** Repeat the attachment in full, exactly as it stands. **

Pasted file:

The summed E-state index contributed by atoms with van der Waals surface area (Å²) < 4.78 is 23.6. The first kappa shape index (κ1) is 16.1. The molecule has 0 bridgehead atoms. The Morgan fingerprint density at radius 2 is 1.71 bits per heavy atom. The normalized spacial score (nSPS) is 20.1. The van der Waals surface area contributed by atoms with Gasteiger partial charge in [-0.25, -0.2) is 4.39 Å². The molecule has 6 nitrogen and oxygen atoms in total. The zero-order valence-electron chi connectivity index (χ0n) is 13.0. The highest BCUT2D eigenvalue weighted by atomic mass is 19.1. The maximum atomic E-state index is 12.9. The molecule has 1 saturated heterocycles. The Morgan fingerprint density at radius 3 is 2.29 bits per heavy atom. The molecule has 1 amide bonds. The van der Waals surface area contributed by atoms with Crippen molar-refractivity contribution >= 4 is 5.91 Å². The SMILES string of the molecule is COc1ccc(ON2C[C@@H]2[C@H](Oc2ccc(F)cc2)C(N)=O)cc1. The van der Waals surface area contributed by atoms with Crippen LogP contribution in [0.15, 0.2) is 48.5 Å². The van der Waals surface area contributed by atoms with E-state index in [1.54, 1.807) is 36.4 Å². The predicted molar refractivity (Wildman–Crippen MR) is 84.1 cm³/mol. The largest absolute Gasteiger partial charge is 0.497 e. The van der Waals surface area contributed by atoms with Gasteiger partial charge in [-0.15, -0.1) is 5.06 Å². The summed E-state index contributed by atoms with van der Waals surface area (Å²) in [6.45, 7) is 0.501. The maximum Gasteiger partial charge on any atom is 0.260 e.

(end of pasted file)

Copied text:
The summed E-state index contributed by atoms with van der Waals surface area (Å²) < 4.78 is 23.6. The first kappa shape index (κ1) is 16.1. The molecule has 0 bridgehead atoms. The Morgan fingerprint density at radius 2 is 1.71 bits per heavy atom. The normalized spacial score (nSPS) is 20.1. The van der Waals surface area contributed by atoms with Gasteiger partial charge in [-0.25, -0.2) is 4.39 Å². The molecule has 6 nitrogen and oxygen atoms in total. The zero-order valence-electron chi connectivity index (χ0n) is 13.0. The highest BCUT2D eigenvalue weighted by atomic mass is 19.1. The maximum atomic E-state index is 12.9. The molecule has 1 saturated heterocycles. The Morgan fingerprint density at radius 3 is 2.29 bits per heavy atom. The molecule has 1 amide bonds. The van der Waals surface area contributed by atoms with Crippen molar-refractivity contribution >= 4 is 5.91 Å². The SMILES string of the molecule is COc1ccc(ON2C[C@@H]2[C@H](Oc2ccc(F)cc2)C(N)=O)cc1. The van der Waals surface area contributed by atoms with Crippen LogP contribution in [0.15, 0.2) is 48.5 Å². The van der Waals surface area contributed by atoms with E-state index in [1.54, 1.807) is 36.4 Å². The predicted molar refractivity (Wildman–Crippen MR) is 84.1 cm³/mol. The largest absolute Gasteiger partial charge is 0.497 e. The van der Waals surface area contributed by atoms with Gasteiger partial charge in [-0.15, -0.1) is 5.06 Å². The summed E-state index contributed by atoms with van der Waals surface area (Å²) in [6.45, 7) is 0.501. The maximum Gasteiger partial charge on any atom is 0.260 e.